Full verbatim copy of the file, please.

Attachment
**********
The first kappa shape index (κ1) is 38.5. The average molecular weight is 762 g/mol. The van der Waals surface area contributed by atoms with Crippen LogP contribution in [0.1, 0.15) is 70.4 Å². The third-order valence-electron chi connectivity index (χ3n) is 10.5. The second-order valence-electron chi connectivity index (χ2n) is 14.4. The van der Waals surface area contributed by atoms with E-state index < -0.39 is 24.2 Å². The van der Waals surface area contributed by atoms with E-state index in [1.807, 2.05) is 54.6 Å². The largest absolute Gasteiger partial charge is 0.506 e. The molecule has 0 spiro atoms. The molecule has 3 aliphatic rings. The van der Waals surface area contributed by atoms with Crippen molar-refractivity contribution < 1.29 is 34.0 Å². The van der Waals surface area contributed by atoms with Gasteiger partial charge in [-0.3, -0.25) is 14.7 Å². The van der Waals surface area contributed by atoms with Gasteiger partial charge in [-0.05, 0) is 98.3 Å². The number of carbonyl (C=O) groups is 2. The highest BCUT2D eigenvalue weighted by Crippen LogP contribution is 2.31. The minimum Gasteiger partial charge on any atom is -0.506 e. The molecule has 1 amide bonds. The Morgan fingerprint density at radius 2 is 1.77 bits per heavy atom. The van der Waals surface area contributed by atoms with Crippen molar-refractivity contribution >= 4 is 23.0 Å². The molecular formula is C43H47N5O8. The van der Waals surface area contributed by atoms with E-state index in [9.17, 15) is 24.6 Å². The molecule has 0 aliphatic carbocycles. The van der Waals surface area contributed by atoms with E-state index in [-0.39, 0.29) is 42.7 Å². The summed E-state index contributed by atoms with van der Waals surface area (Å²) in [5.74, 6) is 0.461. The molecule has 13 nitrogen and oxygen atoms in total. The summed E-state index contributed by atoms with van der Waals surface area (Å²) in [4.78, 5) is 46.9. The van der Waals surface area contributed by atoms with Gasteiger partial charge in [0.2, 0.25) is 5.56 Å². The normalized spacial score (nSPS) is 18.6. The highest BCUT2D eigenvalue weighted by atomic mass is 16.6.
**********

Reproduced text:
The first kappa shape index (κ1) is 38.5. The average molecular weight is 762 g/mol. The van der Waals surface area contributed by atoms with Crippen LogP contribution in [0.1, 0.15) is 70.4 Å². The third-order valence-electron chi connectivity index (χ3n) is 10.5. The second-order valence-electron chi connectivity index (χ2n) is 14.4. The van der Waals surface area contributed by atoms with E-state index < -0.39 is 24.2 Å². The van der Waals surface area contributed by atoms with E-state index in [1.807, 2.05) is 54.6 Å². The largest absolute Gasteiger partial charge is 0.506 e. The molecule has 0 spiro atoms. The molecule has 3 aliphatic rings. The van der Waals surface area contributed by atoms with Crippen molar-refractivity contribution < 1.29 is 34.0 Å². The van der Waals surface area contributed by atoms with Gasteiger partial charge in [-0.3, -0.25) is 14.7 Å². The van der Waals surface area contributed by atoms with Gasteiger partial charge in [-0.05, 0) is 98.3 Å². The number of carbonyl (C=O) groups is 2. The highest BCUT2D eigenvalue weighted by Crippen LogP contribution is 2.31. The minimum Gasteiger partial charge on any atom is -0.506 e. The molecule has 1 amide bonds. The Morgan fingerprint density at radius 2 is 1.77 bits per heavy atom. The van der Waals surface area contributed by atoms with Crippen molar-refractivity contribution >= 4 is 23.0 Å². The molecular formula is C43H47N5O8. The van der Waals surface area contributed by atoms with E-state index in [9.17, 15) is 24.6 Å². The molecule has 0 aliphatic carbocycles. The van der Waals surface area contributed by atoms with E-state index in [-0.39, 0.29) is 42.7 Å². The summed E-state index contributed by atoms with van der Waals surface area (Å²) in [5.74, 6) is 0.461. The molecule has 13 nitrogen and oxygen atoms in total. The summed E-state index contributed by atoms with van der Waals surface area (Å²) in [4.78, 5) is 46.9. The van der Waals surface area contributed by atoms with Gasteiger partial charge in [0.2, 0.25) is 5.56 Å². The normalized spacial score (nSPS) is 18.6. The highest BCUT2D eigenvalue weighted by atomic mass is 16.6.